Tips for Talking to a Loved One About Moving to a Retirement Community

Happy seniors talking while sitting in the park
13 Feb 2017

Tips for Talking to a Loved One About Moving to a Retirement Community

Whether it’s a parent or a spouse, talking to a loved one about the need to move to a retirement community can be one of the hardest conversations you’ll ever have. It’s a realization that they can no longer care for themselves or that the additional care you have providing to them has become too big a burden to carry. The reasons are many, but the resulting feeling is pretty much the same – both parties feel sad and conflicted. So how can you make this conversation a little bit easier on you both? Here are some tips you might consider.

Pick a private and comfortable setting

This is not a conversation you want to have in a public place. Pick a setting, like their home, where you have privacy and feel comfortable. This allows you to speak freely and show your emotions without worrying about someone else listening to your conversation.

Site specific examples

Be very specific with the reasons you feel they need to move to a retirement community. Rather than saying “your home is no longer safe,” list specific examples of the safety hazards that exist. Recall specific incidents where they got hurt, forgot to do something or were lacking proper care that gives them a clear understanding of your reasoning.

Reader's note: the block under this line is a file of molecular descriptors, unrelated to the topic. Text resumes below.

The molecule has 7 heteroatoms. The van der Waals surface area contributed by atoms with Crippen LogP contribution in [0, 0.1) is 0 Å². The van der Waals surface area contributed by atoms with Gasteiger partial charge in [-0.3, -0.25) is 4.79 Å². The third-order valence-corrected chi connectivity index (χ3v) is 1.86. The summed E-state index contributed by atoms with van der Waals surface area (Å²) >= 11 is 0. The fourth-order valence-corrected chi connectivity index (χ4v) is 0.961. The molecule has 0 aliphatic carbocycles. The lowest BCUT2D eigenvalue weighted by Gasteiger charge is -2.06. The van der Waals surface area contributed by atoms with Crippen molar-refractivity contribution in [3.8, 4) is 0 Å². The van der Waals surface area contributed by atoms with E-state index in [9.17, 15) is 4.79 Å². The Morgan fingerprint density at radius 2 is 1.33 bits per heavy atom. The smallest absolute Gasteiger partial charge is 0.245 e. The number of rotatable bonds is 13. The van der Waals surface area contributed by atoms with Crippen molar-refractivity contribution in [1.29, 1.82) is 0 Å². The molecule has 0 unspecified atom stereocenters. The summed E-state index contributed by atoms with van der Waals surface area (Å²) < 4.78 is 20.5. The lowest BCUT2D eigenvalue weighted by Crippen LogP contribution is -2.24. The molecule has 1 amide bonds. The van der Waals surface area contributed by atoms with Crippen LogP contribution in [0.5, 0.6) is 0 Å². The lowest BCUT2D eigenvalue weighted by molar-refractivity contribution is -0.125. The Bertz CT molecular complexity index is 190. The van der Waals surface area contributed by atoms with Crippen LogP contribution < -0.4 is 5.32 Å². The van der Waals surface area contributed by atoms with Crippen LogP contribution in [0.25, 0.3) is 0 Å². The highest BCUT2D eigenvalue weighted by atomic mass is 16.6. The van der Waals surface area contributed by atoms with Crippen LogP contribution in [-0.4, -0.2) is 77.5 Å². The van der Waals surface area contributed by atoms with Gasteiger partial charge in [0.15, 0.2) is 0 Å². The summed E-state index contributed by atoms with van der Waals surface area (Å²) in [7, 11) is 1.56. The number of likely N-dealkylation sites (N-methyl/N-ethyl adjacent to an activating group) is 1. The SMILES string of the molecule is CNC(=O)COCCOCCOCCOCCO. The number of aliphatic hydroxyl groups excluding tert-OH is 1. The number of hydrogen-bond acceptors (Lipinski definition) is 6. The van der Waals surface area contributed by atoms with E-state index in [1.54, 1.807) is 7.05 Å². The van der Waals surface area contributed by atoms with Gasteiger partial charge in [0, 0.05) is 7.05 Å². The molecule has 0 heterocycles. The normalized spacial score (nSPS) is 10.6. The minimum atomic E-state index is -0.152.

Offer them choices

When discussing retirement communities, offer some options you have found, but also allow them to weigh in on the matter. Would they like to tour several different communities with you? Was there a certain community they always had in mind? Offering choices will help them feel more in control of the situation.

Listen

Most importantly, allow them to talk and fully communicate how they feel. Let them make a case against why they don’t want to move. This will give you the opportunity to address concerns and really understand how they feel on the matter.

Focus on the positive

Finally, keep the conversation positive by focusing on all the benefits of a retirement community. They will have more social interaction, be able to pursue a new hobby, receive quality and compassionate care and they will still get to maintain a lot of their independence. Maybe they’ve always been opposed to a retirement community, but with a little more information, they may realize all the benefits this brings.

Are you considering have this conversation with a loved one? What are your biggest hesitations or concerns? Leave a comment with your questions and we will reply with some additional advice!

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Comments

  1. Johnny McCarron Says: March 2, 2017 at 4:32 pm